There were a good number of mallards in the marsh when I drove by the bait shop on the way in, they had moved elsewhere when I left two hours later. There were chickadees, downy woodpeckers, a kingfisher and the usual sparrows flitting about.

A rabbit, a red squirrel and a black squirrel were the only four legged creatures to be seen. The beavers have been at work but nothing like the clear cutting of past years. They have attempted to block human traffic on the trail just past the observation deck with a mid sized tree. The lodge on the south side of Muskrat Bay has its larder partially "laid in", but they have been busy with improvements to the exterior. The lodge on the north side appears to be abandoned again.

Construction of one muskrat lodge has commenced in Turtle Pond.

The water levels are up, coupled with the wind/wave actions from last week have reduced the "western beaches" to narrow strips of sand.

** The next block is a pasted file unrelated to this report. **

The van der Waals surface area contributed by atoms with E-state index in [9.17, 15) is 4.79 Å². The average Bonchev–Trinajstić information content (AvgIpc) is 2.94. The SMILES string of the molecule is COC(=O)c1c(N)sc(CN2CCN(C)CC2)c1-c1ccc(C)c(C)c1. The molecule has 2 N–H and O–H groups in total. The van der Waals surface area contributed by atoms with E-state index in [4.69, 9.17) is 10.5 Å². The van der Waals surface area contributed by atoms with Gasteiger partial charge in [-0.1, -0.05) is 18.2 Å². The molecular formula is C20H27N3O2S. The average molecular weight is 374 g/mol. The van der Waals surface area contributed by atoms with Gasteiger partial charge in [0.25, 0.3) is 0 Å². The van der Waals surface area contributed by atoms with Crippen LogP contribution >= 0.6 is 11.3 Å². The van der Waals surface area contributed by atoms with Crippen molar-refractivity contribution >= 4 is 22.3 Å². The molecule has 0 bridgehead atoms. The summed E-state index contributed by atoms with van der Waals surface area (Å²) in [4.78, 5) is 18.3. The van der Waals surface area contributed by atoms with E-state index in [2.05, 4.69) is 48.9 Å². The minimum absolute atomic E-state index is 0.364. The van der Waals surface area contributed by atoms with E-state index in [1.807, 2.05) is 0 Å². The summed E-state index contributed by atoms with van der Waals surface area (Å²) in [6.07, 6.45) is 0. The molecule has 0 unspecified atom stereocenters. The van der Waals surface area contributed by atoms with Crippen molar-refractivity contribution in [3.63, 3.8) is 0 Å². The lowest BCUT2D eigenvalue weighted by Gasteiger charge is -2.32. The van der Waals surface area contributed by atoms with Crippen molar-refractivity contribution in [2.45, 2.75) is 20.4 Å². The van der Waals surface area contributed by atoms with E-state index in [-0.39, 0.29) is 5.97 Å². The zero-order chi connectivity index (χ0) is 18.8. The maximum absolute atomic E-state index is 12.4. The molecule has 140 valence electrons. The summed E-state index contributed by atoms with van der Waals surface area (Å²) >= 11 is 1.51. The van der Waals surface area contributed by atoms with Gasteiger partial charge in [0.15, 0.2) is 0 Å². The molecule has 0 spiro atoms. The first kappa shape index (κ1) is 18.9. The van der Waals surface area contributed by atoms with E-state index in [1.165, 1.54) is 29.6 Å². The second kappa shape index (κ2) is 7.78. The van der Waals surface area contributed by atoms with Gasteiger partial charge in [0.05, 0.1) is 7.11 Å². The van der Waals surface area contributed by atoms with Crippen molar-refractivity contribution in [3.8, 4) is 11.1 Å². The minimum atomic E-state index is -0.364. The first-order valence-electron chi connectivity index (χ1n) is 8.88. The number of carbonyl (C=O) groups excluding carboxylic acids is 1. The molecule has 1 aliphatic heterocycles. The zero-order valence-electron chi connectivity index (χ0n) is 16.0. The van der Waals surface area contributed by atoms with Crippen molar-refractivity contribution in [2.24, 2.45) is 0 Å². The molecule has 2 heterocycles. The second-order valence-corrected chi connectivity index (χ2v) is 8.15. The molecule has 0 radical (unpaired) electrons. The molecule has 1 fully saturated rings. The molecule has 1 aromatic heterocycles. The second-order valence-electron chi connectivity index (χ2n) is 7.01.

22 September 2003 (Jim Robertson)

There was not much happening to the human eye at Petrie this morning. A very quiet time.

A few days ago there were 6-8 herons in the marsh at about 8am but there was only one to be seen this morning at the marsh, A few flew up along the main river channel shoreline. There was an emancipated looking heron feeding in the shallows on the main trail just west of the viewing stand. A kingfisher was looking for breakfast. I saw him (or a clone) over Turtle Pond and then on the wires by the bait shop as I headed home.